who served in Iraq or Afghanistan who are struggling with homelessness. (Photo by Carol Guzy — The Washington Post)“In a homeless shelter filled with Vietnam War veterans, Chesley, 26, a former Catonsville High School honors student who joined the West Virginia Army National Guard in 2000 to help pay for college, was the only one in the facility who fought in the country’s latest conflict. But across the nation, veterans of recent combat in Iraq and Afghanistan are slowly starting to trickle into shelters, officials say.(…)  As in the Vietnam War era, when thousands of vets ended up homeless, there are already signs that the recent conflicts are taking a traumatic psychological toll on some service members. Many veterans’ advocates said that despite unprecedented attempts by the military and Veterans Affairs to care for veterans, increasing numbers of the new generation of warriors are ending up homeless.“This is something we need to be concerned about,” said Cheryl Beversdorf, president of the National Coalition for Homeless Veterans, a Washington-based nonprofit.(…)  Army studies have found that up to 30 percent of soldiers coming home from Iraq have suffered from depression, anxiety or PTSD. A recent study found that those who have served multiple tours are 50 percent more likely to suffer from acute combat stress.Veterans’ homeless shelters across the country, such as the Maryland Center for Veterans Education and Training in Baltimore, are bracing for increased demand. “The wave has not hit yet, but it will,” said retired Army Col. Charles Williams, MCVET’s executive director.(…) “Usually it takes a period of time before it surfaces — the PTSD,” (Woody Curry) said. “And the military mentality leads you to try to tough it out and not say anything.”(…) Meanwhile, a report by the Democratic staff of the House Veterans Affairs Committee found that from October 2005 to June 2006, the number of Iraq and Afghanistan veterans seeking services from walk-in veterans centers doubled, from 4,467 to 9,103.“It’s clear from the report that Vet Center capacity has not kept pace with demand for services, and the administration has failed to properly plan and prepare for the mental health needs of returning veterans and their families,” U.S. Rep. Michael H. Michaud (D-Maine), a member of the committee, said in a statement.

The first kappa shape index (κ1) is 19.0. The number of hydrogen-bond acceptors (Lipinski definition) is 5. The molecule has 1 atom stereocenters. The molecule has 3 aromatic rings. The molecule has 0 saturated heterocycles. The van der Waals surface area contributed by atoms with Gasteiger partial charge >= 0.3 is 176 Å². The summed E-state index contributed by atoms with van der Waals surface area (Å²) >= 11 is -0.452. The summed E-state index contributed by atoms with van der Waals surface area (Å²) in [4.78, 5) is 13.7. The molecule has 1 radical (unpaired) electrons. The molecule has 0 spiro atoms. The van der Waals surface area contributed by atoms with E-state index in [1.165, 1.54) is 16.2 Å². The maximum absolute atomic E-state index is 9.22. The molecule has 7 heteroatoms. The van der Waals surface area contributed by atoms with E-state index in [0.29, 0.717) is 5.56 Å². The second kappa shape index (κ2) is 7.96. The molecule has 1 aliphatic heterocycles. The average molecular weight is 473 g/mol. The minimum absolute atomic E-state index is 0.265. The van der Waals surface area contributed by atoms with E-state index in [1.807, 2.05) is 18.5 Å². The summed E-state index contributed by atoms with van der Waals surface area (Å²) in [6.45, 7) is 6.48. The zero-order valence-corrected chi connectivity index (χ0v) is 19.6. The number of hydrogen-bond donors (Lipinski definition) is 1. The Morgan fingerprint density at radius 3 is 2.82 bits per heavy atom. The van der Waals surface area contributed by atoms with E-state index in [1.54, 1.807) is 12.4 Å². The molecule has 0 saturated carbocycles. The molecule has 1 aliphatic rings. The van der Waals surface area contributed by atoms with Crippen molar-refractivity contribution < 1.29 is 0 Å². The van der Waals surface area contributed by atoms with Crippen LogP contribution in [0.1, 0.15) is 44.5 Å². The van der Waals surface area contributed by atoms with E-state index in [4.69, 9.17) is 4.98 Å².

(…)

Oldtimer

Injured Troops Struggle to Get Health Care

Injured Troops Struggle to Get Health Care